PETRONAS, FRACKING AND SITE C: THE CONNECTION

The links between Petronas, fracking and Site C are becoming clear—and the news is troubling for taxpayers and our climate. British Columbians will be subsidizing the fracking industry through the construction of the Site C megadam.

Site C—which is currently priced at almost $9 billion, but likely to cost much more if completed—would generate 5,100 GWh of power.

The Petronas plant, if built, would consume approximately 70 per cent of B.C.’s current production of fracked gas. It would export 900 billion cubic feet of gas, while consuming an additional 135-180 billion cubic feet to power the extraction (fracking), processing and liquefaction of the gas.

The B.C. government’s climate plan proposes to reduce the amount of gas used to power fracking operations. Most of this power is used to force a toxic cocktail of water, sand and chemicals into the gas-bearing rock to fracture it and release the gas.

The government claims it can reduce the carbon pollution from fracking by 2.4 megatonnes by using electricity instead of gas itself.

It would take about 6,400 GWh of electricity to achieve that goal, which would mean it would use all of the additional power Site C would supply, plus 1,300 GWh of today’s existing power supply.

There’s a reason, however, why the industry uses its own gas to frack: it’s the cheapest way to do it. In order to entice the industry to switch to electricity, the power would have to be massively subsidized to make it as cheap as gas.

Which is all to say that the B.C. government is trying desperately to put climate lipstick on the liquefied fracked gas pig. In order to make the pig more presentable, the government is trying to reduce some of the emissions associated with fracking.

But this ignores another commonality that Site C shares with fracking: significant methane emissions. When the Site C reservoir is flooded, the dead biomass from the vegetation that once covered the area will rot, emitting a huge amount of methane into the atmosphere. The extraction, treatment and piping of fracked gas also releases much more methane that we previously thought, in the form of “fugitive emissions.” And methane is a potent greenhouse gas.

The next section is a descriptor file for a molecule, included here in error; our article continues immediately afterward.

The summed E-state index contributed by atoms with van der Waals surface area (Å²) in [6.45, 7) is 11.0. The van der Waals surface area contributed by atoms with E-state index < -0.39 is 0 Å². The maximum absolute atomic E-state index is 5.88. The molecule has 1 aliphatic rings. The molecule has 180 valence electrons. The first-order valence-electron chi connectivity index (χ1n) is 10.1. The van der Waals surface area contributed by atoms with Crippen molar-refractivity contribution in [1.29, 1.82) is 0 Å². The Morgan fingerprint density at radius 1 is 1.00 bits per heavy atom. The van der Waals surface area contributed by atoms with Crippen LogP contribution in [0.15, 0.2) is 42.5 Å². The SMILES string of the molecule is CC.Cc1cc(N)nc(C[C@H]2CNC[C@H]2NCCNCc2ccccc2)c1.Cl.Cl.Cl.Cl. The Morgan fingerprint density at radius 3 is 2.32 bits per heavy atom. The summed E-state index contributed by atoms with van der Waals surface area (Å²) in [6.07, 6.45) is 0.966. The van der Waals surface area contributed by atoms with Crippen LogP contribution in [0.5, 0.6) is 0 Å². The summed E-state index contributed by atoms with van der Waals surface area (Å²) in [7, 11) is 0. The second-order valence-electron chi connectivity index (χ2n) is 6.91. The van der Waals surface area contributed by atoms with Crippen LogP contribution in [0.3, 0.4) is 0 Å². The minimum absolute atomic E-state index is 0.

Reducing carbon pollution is a good thing, but only when you’re reducing emissions from current levels. The government’s approach is to push an industry that will send emissions through the roof, then claim credit for reducing them by a smidgeon.

That’s essentially what Site C is going to do: allow the government to claim credit for making a massive increase in emissions slightly less massive.

And you’re going to have to pay for it in multiple ways.

First, there’s the $9 billion—and counting—cost to build it. As a B.C. Hydro ratepayer, that’s going to be reflected on your monthly bill. Big time.

Second, there’s the cost of subsidizing the power in order to get the fracking industry to buy it. Someone has to pay for it. And it’s almost undoubtedly going to be you, the taxpayer. It will only add to the enormous public subsidy the oil and gas industry receives each year in Canada, which is approximately $3.5 billion domestically. (You also subsidize Canadian oil and gas companies operating abroad to the tune of an additional $3.2 billion per year.)

Third, Site C will:

  • Do profound damage to the Peace Athabasca Delta in Wood Buffalo National Park, a UNESCO World Heritage Site.
  • Flood prime farmland capable of providing fruit and vegetables to one million people. (Yes, the Peace River Valley really is that productive as an agricultural region!) With climate change threatening B.C.’s food security, it makes no sense to destroy that much high quality farmland.
  • Devastate the traditional territories of the Treaty 8 First Nations. The right to hunt and fish, guaranteed by Treaty 8, becomes meaningless when hunting grounds are under water, moose populations are decimated, and fish are contaminated with toxic methyl mercury from decaying trees and other vegetation.
  • Cut off a key migration corridor for wildlife, with severe negative impacts on wetlands, migratory birds and grizzly bears.
  • Suppress the development of truly climate-friendly power sources, such as solar, wind, tidal and geothermal energy.

Does any of this sound like a good plan?

Prime Minister Trudeau needs to reject the Petronas proposal and stop entangling himself in this web of environmental and climate devastation.

Sierra Club BC has a plan to help Trudeau make the right decision on Site C and fracking, but we need your help.

The Tragically Hip singer Gord Downie recently called upon and praised Justin Trudeau for his efforts to work with First Nations.  But several First Nations are fighting Site C. With international pressure, we can leverage this call to direct attention to Site C.

  • September 13th is the anniversary of the United Nations Declaration of Rights of Indigenous Peoples.
  • September 14th the First Nations court cases challenging Site C will be heard. The recent court decision to overturn Enbridge’s Northern Gateway pipeline permits could set a good precedent for these cases.
  • September 24th – 30th Sierra Club BC is helping coordinate a UNESCO mission to the Peace Region to examine the potential impact on Wood Buffalo National Park.

We need everyone in the world to know about this UNESCO mission and these court cases.  You can donate to Sierra Club BC and add your voice to show the world whether or not Trudeau is serious about his commitment to First Nations and environmental protection.